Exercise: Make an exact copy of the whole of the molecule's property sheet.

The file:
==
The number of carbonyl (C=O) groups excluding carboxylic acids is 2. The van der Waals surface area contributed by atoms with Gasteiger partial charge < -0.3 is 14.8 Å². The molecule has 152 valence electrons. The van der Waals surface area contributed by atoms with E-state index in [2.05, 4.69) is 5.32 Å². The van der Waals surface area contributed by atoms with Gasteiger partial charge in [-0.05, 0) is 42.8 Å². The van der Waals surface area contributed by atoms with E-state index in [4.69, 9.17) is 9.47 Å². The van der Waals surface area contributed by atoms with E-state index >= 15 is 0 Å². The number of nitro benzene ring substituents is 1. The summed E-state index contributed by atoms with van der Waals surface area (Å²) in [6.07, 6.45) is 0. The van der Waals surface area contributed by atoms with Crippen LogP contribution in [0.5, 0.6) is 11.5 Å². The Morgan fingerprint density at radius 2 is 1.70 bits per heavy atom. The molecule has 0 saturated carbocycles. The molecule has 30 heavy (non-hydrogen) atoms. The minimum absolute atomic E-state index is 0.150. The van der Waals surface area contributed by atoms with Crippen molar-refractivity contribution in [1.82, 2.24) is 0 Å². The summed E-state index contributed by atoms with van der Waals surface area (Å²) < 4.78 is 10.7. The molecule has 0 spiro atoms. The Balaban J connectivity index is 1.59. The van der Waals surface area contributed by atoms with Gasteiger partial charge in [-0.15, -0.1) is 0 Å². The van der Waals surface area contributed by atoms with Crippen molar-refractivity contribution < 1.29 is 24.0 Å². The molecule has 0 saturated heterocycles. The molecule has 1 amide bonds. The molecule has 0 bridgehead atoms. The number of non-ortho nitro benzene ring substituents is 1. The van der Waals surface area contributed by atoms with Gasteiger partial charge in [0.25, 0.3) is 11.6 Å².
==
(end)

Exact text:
The number of carbonyl (C=O) groups excluding carboxylic acids is 2. The van der Waals surface area contributed by atoms with Gasteiger partial charge < -0.3 is 14.8 Å². The molecule has 152 valence electrons. The van der Waals surface area contributed by atoms with E-state index in [2.05, 4.69) is 5.32 Å². The van der Waals surface area contributed by atoms with Gasteiger partial charge in [-0.05, 0) is 42.8 Å². The van der Waals surface area contributed by atoms with E-state index in [4.69, 9.17) is 9.47 Å². The van der Waals surface area contributed by atoms with E-state index >= 15 is 0 Å². The number of nitro benzene ring substituents is 1. The summed E-state index contributed by atoms with van der Waals surface area (Å²) in [6.07, 6.45) is 0. The van der Waals surface area contributed by atoms with Crippen LogP contribution in [0.5, 0.6) is 11.5 Å². The Morgan fingerprint density at radius 2 is 1.70 bits per heavy atom. The molecule has 0 saturated carbocycles. The molecule has 30 heavy (non-hydrogen) atoms. The minimum absolute atomic E-state index is 0.150. The van der Waals surface area contributed by atoms with Crippen molar-refractivity contribution in [1.82, 2.24) is 0 Å². The summed E-state index contributed by atoms with van der Waals surface area (Å²) < 4.78 is 10.7. The molecule has 0 spiro atoms. The Balaban J connectivity index is 1.59. The van der Waals surface area contributed by atoms with Gasteiger partial charge in [-0.15, -0.1) is 0 Å². The van der Waals surface area contributed by atoms with Crippen molar-refractivity contribution < 1.29 is 24.0 Å². The molecule has 0 saturated heterocycles. The molecule has 1 amide bonds. The molecule has 0 bridgehead atoms. The number of non-ortho nitro benzene ring substituents is 1. The van der Waals surface area contributed by atoms with Gasteiger partial charge in [0.25, 0.3) is 11.6 Å².